Dr.Kameleon Dr.Kameleon - 3 months ago 17
C++ Question

Choice of Parser Generator

OK, I understand this question may sound quite opinion-based, however since I have several specific criteria of choice, I think it would make a nice fit for SO. So, here I am...

I've worked with compiler/interpreter construction in the past quite a lot (mostly as a hobby obviously) and for some reason I stuck with Lex/Yacc (or Flex/Bison, I'm quite confused as to how they call them now... lol).

However, since I'm finding myself currently playing with yet another hobbyist interpreter project, I thought I should give a try to something different maybe in order to avoid what I don't like about Lex/Yacc.

So, namely :


  • Better C++-friendly (than C-friendly)

  • Good documentation (preferably with some existing grammars already implemented + instructions on how to compile/use them - sounds rather obvious, huh?)

  • Could be LALR, LL(*), Recursive descent, I don't really care (note: an input as to which type you would prefer and for what type of implementations would be great though; I've never really understood their pros and cons, to be perfectly honest, even though I do know what they refer to)

  • Combining the Lexer part and the Parser grammar in one file wouldn't be bad at all; never really got it why it has to be split in two.

  • Last but not least : I've always had issues with... issues. I mean - at least as far as Lex/Yacc go, parsing error messages are more-or-less cryptic (
    Syntax Error
    ... Yuhuu!) and rarely do they help diagnose an issue. (Well, unless you are the one who developed the interpreter... lol). So, is there anything better than Lex/Yacc regarding error reporting?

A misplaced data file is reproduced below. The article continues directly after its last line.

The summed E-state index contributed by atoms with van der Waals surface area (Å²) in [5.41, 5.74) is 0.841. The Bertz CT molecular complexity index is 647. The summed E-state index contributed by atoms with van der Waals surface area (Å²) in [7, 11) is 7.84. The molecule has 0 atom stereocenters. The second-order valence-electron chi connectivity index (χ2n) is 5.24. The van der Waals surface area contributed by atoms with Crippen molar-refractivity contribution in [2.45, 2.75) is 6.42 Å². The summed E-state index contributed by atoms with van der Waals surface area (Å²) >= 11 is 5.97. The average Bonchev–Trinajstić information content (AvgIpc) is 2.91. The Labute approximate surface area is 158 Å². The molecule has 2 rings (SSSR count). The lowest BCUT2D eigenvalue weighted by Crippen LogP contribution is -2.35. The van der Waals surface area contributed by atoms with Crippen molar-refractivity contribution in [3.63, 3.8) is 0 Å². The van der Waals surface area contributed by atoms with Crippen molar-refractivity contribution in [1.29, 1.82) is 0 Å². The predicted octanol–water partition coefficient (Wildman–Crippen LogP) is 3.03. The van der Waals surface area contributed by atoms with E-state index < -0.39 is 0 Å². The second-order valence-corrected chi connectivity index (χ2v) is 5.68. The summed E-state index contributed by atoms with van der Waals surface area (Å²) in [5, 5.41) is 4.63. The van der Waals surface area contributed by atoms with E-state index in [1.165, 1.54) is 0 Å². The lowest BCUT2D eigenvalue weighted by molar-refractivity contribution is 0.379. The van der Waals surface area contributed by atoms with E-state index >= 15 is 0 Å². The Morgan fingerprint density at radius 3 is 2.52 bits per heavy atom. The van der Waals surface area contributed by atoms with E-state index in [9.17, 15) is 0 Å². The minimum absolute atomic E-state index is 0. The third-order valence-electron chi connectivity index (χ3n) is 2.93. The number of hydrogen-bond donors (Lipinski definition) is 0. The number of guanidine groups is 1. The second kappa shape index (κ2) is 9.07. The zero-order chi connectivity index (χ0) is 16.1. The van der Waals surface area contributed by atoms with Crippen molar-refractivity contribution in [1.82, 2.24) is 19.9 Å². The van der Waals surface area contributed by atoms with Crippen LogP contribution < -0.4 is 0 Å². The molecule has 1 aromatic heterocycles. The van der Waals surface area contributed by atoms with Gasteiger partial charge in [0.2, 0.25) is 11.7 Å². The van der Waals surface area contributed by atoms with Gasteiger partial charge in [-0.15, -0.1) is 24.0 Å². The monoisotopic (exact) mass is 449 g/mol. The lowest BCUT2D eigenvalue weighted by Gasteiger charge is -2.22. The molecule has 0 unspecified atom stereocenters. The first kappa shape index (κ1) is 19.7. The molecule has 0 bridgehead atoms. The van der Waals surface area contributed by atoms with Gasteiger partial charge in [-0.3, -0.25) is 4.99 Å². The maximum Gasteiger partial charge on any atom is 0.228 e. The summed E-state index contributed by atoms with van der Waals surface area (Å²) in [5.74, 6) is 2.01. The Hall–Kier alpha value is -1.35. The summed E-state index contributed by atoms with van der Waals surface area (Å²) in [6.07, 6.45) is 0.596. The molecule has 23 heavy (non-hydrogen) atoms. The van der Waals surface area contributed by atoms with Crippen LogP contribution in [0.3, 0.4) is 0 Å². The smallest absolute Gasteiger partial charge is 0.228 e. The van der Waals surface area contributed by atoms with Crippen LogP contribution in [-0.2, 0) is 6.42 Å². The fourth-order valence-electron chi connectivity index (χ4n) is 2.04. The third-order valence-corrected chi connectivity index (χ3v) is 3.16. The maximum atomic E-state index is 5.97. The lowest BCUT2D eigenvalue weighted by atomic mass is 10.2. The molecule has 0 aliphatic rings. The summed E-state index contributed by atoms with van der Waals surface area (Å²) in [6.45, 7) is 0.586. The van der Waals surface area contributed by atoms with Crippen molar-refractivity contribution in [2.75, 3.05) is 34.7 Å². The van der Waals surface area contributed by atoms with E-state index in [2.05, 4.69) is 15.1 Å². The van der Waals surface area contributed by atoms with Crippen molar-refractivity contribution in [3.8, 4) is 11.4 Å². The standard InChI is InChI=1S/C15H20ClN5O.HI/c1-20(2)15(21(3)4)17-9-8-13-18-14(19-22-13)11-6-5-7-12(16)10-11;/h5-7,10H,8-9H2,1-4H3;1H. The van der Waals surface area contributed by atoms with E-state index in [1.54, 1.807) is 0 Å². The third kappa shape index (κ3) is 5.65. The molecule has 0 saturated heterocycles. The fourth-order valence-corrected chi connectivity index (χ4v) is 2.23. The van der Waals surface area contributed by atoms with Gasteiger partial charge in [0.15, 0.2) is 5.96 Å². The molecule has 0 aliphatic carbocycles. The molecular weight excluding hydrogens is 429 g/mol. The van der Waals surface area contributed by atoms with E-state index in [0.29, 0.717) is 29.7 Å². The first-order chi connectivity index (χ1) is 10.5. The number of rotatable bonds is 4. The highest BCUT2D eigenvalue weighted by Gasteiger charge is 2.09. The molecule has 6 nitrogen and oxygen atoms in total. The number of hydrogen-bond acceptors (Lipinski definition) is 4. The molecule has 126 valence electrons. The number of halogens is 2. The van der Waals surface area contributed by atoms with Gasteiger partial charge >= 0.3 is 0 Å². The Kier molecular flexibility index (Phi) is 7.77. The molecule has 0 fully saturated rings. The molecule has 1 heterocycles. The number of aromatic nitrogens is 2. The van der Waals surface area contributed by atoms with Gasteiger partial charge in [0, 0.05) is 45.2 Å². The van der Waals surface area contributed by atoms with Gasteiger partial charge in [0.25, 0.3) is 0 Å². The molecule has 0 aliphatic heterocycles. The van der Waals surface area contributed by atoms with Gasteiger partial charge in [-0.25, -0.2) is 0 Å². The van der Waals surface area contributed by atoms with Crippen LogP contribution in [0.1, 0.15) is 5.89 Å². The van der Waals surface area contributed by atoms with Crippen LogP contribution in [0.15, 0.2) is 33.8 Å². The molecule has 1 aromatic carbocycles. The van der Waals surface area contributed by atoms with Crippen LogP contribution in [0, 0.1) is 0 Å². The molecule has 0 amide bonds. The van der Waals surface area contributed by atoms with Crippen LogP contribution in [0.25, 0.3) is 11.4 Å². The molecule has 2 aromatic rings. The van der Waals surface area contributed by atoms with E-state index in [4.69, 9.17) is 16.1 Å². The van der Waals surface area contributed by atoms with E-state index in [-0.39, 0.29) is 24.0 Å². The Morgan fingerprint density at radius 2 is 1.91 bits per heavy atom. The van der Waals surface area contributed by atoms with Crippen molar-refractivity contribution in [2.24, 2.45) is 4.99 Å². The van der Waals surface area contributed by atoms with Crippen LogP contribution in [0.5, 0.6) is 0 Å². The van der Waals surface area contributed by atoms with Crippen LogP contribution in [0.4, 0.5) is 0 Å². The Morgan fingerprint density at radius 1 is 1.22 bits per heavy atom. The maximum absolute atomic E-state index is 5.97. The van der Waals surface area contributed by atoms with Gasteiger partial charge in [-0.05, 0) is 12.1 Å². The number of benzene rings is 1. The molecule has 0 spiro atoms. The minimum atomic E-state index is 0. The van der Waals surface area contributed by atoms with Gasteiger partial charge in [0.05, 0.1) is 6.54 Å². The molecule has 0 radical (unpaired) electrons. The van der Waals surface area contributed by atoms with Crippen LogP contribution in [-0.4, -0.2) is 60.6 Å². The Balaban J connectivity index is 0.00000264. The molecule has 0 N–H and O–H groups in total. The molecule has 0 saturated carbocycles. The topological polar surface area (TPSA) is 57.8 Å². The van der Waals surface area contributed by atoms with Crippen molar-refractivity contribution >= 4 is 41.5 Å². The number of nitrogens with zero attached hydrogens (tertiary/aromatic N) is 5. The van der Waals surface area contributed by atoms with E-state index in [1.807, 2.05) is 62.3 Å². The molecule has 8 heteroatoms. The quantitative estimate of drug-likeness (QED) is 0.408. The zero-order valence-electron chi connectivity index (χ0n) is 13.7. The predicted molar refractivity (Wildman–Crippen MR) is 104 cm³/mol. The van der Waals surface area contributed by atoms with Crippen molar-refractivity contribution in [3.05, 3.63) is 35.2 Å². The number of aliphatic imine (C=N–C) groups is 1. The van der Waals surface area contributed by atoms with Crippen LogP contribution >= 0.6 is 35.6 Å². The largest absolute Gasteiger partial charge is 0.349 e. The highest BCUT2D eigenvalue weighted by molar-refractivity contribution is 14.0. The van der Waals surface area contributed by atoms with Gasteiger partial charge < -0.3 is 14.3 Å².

OK, I hope that wasn't too verbose. I'm all ears! :-)

Answer

I'm just going to answer the last question, with a slight edit:

at least as far as Lex/Yacc go, parsing error messages are more-or-less cryptic (Syntax Error... Yuhuu!) and rarely do they help diagnose an issue. (Well, unless you are the one who developed the interpreter... lol). So, is there anything better than a better way to use Lex/Yacc regarding error reporting?

Well, start by using a modern version of bison, which has a reasonably complete manual online (and quite possibly installed with the executable, depending on how you install bison). In particular, start with these declarations:

%define parse.error verbose
%define parse.lac full

That will at least replace the mysterious "syntax error" error with a list of "expected" token types.

Then make sure that your token types have meaningful names, because they will get presented to the user as part of the error message. If you're used to using IDENTIFIER as a terminal, then you're probably ok, but the message "Expected TOK_YY_ID" is a bit geeky. You can declare a readable for a terminal in the type declaration:

%type TOK_YY_ID "identifier"

That will only take you so far. In many cases, knowing what was "expected" is sufficient to understand a syntax error, but sometimes it's useful to be more explicit. In such cases, it's useful to actually define error rules. Getting these right is more an art than a science, but that's true of all approaches to error reporting/recovery; the key is to try to be as specific as possible about what the erroneous syntax looks like, and not more specific than necessary.

One interesting approach to error reporting is to use the current parser state and lookahead token (both of which are visible at the moment of error reporting) to lookup up a custom error message, if one exists. I think this approach has been a part of compiler folklore for a long time, and I'm sure I've seen several articles about it over the decades. Here is a relatively recent article by Russ Cox.